Of the Natural Progress of Opulence
- Pages: 4
- Word count: 924
- Category: Trade
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In his “Of the Natural Progress of Opulence”, Adam Smith argues that the natural course of things is that agriculture comes first. When agriculture is already established, manufacturing comes in, and then after that, foreign commerce is finally established. This is the natural trade cycle of a progressive country.
He starts his argument with the premise that the town and country work together to obtain progress. Their relationship is mutual, to wit, the country supplies the town with a means of subsistence and the materials for manufacture, and in return, the town repays the country by providing for the needs of the residents of the country.
The first and prime trade is agriculture. It is safe because the one who invests in land is more secure in his investment because his land can not be stolen from him. He can also easily supervise the cultivation of his land. And finally, land has aesthetic value which never depreciates. Thus, a progressive country must, first, have farmers who produce food. Before a town can be developed, the countryside must first be cultivated.
However, not everyone will be farmers because farmers also have needs for other trades such as smiths, carpenters, bakers, manufacturers and others. When a farm grows, its needs gets to a wider range, that then, other trades and manufactures must necessarily come in. It would cost much less for a farmer to engage another to address these needs than to do these himself. This is when a town with many crafts and trades develops. And all those trades which are within the town help each other. Thus, they all progress. When a town has a lot of manufactured goods, they then can start to export and engage in foreign commerce.
Adam Smith was quick to point out, in the last paragraph of his argument, that the cycle is sometimes reversed. This gives me an impression that his argument is not always true. His argument that agriculture must first be established is not applicable in our time and age. Perhaps it was true during his time but during our time, there are already countries with no countrysides nor farmlands. Hong Kong is one of those. Switzerland is another. Farming in these countries are not a major factor to their economies. In fact, they just import their food because they have so rich economies that they do not have to produce their own food.
I would however submit that uncultivated land is a waste. All lands must be utilized for some purpose. Sometimes, however, land use for agriculture is also a waste. Agriculture sometimes gives so little return for the effort and resources consumed in making the land productive. There are industries which give more return. This is how I feel about this.
However, I find very good logic in his idea on how a country grows. Manufacturing industries do grow because we have farm produce and the increase of manufactured goods allows a country to already be able to engage in foreign commerce. And then that cycle repeats. Manufacturers who go to distant sales would tend to buy lands in distant places and start to cultivate that land there so that he will not have to travel far to get his food. Thus, another town is created. The cycle is unending until all lands have already been utilized.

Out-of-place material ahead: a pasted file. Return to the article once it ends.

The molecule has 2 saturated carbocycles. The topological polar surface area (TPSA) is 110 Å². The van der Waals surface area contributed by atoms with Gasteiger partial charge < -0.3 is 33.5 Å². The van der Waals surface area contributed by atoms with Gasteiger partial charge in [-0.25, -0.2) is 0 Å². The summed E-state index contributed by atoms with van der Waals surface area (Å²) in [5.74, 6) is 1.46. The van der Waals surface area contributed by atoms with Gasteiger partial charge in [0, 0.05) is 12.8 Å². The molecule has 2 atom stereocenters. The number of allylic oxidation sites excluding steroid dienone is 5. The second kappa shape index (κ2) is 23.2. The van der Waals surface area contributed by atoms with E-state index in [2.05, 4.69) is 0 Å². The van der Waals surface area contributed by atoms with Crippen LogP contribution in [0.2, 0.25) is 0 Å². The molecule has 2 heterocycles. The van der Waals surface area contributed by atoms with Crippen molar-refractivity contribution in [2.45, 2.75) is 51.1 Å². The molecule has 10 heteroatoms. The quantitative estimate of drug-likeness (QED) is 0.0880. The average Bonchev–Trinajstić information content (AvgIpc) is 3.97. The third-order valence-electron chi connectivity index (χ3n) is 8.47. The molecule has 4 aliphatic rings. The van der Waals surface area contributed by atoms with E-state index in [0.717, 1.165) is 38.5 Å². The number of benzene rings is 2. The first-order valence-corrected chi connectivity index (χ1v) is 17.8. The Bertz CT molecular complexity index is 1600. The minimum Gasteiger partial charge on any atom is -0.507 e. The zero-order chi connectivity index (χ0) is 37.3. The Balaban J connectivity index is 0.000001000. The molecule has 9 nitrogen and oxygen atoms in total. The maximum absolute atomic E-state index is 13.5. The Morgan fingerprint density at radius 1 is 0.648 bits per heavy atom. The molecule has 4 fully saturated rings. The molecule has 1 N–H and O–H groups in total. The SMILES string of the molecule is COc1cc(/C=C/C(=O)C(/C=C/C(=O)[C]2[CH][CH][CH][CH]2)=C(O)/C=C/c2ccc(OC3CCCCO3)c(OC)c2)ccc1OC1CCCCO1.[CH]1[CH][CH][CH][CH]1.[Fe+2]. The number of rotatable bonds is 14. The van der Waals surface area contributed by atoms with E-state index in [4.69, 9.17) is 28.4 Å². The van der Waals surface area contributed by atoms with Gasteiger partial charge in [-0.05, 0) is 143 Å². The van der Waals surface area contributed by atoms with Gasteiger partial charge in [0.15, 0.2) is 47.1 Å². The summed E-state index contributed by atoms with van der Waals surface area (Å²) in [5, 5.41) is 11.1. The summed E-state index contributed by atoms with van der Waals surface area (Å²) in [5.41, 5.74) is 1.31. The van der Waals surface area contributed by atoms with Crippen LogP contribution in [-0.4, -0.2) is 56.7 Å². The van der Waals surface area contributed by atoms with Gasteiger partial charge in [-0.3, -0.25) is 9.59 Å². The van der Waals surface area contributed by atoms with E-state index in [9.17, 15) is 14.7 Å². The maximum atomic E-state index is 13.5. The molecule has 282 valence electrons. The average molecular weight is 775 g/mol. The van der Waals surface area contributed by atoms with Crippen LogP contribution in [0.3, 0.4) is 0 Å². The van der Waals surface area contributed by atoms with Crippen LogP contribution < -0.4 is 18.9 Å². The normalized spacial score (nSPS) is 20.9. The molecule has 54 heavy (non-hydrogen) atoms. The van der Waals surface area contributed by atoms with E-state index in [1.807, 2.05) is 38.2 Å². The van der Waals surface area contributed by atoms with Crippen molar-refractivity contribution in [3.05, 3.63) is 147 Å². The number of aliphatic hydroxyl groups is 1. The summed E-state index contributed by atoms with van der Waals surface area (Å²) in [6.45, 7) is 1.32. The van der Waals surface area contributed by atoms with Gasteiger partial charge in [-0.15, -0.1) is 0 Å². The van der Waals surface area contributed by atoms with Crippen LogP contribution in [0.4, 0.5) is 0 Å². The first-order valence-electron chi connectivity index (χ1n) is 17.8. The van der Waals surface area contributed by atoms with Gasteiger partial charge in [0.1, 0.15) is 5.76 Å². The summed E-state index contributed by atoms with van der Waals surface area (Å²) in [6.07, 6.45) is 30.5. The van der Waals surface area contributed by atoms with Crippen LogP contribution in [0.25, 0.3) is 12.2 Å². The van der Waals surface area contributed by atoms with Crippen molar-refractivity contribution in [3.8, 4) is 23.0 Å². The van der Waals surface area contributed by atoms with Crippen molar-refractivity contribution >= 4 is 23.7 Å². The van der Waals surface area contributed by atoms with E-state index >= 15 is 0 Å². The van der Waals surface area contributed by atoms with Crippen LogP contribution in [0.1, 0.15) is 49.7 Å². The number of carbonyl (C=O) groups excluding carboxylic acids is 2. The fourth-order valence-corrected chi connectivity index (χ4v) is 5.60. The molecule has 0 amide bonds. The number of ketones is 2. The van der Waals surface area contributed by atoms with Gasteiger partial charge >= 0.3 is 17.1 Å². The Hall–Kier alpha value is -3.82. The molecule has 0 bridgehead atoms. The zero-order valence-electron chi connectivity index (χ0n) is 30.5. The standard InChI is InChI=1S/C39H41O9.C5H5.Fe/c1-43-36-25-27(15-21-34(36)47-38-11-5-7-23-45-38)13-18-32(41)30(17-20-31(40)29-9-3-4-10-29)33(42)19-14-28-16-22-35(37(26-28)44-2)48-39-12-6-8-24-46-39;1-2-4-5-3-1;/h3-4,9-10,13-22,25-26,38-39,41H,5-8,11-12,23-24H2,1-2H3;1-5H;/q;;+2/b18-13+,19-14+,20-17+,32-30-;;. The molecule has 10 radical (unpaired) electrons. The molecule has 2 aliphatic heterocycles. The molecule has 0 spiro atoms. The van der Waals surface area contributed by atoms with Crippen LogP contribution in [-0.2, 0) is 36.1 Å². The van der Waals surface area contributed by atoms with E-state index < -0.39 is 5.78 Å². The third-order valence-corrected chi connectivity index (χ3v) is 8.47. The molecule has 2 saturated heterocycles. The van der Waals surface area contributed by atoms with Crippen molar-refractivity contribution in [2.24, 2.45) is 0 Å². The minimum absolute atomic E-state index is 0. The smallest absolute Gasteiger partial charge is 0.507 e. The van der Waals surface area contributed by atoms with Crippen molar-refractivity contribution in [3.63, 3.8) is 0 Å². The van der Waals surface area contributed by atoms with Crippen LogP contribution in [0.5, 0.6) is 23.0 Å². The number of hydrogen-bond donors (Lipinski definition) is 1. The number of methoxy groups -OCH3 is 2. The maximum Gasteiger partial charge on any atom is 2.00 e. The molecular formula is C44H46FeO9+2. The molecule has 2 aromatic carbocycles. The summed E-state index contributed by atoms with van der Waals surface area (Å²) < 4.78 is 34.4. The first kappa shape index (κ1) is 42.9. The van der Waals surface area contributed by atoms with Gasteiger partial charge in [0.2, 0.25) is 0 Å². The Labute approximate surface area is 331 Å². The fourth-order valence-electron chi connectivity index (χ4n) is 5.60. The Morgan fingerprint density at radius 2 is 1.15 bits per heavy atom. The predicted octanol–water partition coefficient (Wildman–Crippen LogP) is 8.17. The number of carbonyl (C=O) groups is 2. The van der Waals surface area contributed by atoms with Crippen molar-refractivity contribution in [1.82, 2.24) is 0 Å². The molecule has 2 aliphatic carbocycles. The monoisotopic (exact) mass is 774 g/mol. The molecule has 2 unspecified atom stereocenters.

So yes, from another perspective, I agree with Adam Smith. And in fact, I am impressed with the logic and the simplicity of how he develops his argumentation.
The Writing Process
The writing process involved in making the above summary and reaction is first, after the reading the material, I thought about what the writer was trying to convey. I adopted the idea that the subject matter is about commerce and I had to write from this point of view. I reflected on the points of his argumentation and tried to catch the flow of his discussion. I reread the concluding paragraphs and started my summary there. As I continued writing my summary, I went to back to the first paragraph and summarized the rest of the material in a manner which is consistent with the flow made by the author and according to how I understood his message. In writing my reaction, I dug deep into what I know about commerce and built on that. I contrasted what I know with what the author was trying to convey in order to build a personal disagreement. However, since I am so impressed with his manner of argumentation, I had to express my awe in the reaction.
This writing process basically forces me to make a fluid transition of paragraphs when summarizing. The flow of the ideas must be smooth without breaking the train of thought. Thus, I was forced to use connective and transitional words such as however, thus, and many others. I learned to appreciate how handy these words can be in making summaries. The prereading material involved also helped me with what to focus on while reading the material. Having beforehand knowledge about what I was going to read made reading and summarizing a lot easier because I already have an idea what to expect as I read the material. It is, therefore advisable to read reviews, summaries and overviews of the material first before reading actually reading it in order to have good comprehension of it even at first reading.